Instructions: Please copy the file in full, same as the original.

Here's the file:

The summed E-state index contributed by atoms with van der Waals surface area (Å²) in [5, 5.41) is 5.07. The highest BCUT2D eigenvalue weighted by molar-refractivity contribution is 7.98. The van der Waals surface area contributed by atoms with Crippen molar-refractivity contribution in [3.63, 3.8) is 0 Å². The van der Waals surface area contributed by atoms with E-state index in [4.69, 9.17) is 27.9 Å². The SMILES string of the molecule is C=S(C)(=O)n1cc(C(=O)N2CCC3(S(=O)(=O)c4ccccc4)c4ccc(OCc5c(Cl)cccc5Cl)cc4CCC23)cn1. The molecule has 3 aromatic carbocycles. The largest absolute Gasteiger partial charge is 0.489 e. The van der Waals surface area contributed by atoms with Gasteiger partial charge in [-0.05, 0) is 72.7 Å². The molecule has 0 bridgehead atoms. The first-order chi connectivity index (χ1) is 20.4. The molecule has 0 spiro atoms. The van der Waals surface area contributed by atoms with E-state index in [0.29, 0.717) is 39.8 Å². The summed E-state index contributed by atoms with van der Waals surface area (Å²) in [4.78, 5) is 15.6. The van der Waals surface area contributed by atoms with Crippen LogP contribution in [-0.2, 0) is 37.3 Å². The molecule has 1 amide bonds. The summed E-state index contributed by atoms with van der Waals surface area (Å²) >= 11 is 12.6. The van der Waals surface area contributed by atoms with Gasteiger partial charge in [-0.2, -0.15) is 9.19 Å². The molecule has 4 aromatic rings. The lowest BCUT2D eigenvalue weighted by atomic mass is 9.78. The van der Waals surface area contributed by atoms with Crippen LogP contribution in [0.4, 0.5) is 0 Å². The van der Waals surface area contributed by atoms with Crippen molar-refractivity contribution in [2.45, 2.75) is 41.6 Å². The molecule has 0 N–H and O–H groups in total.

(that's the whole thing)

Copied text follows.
The summed E-state index contributed by atoms with van der Waals surface area (Å²) in [5, 5.41) is 5.07. The highest BCUT2D eigenvalue weighted by molar-refractivity contribution is 7.98. The van der Waals surface area contributed by atoms with Crippen molar-refractivity contribution in [3.63, 3.8) is 0 Å². The van der Waals surface area contributed by atoms with E-state index in [4.69, 9.17) is 27.9 Å². The SMILES string of the molecule is C=S(C)(=O)n1cc(C(=O)N2CCC3(S(=O)(=O)c4ccccc4)c4ccc(OCc5c(Cl)cccc5Cl)cc4CCC23)cn1. The molecule has 3 aromatic carbocycles. The largest absolute Gasteiger partial charge is 0.489 e. The van der Waals surface area contributed by atoms with Gasteiger partial charge in [-0.05, 0) is 72.7 Å². The molecule has 0 bridgehead atoms. The first-order chi connectivity index (χ1) is 20.4. The molecule has 0 spiro atoms. The van der Waals surface area contributed by atoms with E-state index in [0.29, 0.717) is 39.8 Å². The summed E-state index contributed by atoms with van der Waals surface area (Å²) in [4.78, 5) is 15.6. The van der Waals surface area contributed by atoms with Crippen LogP contribution in [-0.2, 0) is 37.3 Å². The molecule has 1 amide bonds. The summed E-state index contributed by atoms with van der Waals surface area (Å²) >= 11 is 12.6. The van der Waals surface area contributed by atoms with Gasteiger partial charge in [-0.2, -0.15) is 9.19 Å². The molecule has 4 aromatic rings. The lowest BCUT2D eigenvalue weighted by atomic mass is 9.78. The van der Waals surface area contributed by atoms with Crippen LogP contribution in [0.4, 0.5) is 0 Å². The van der Waals surface area contributed by atoms with Crippen molar-refractivity contribution in [2.45, 2.75) is 41.6 Å². The molecule has 0 N–H and O–H groups in total.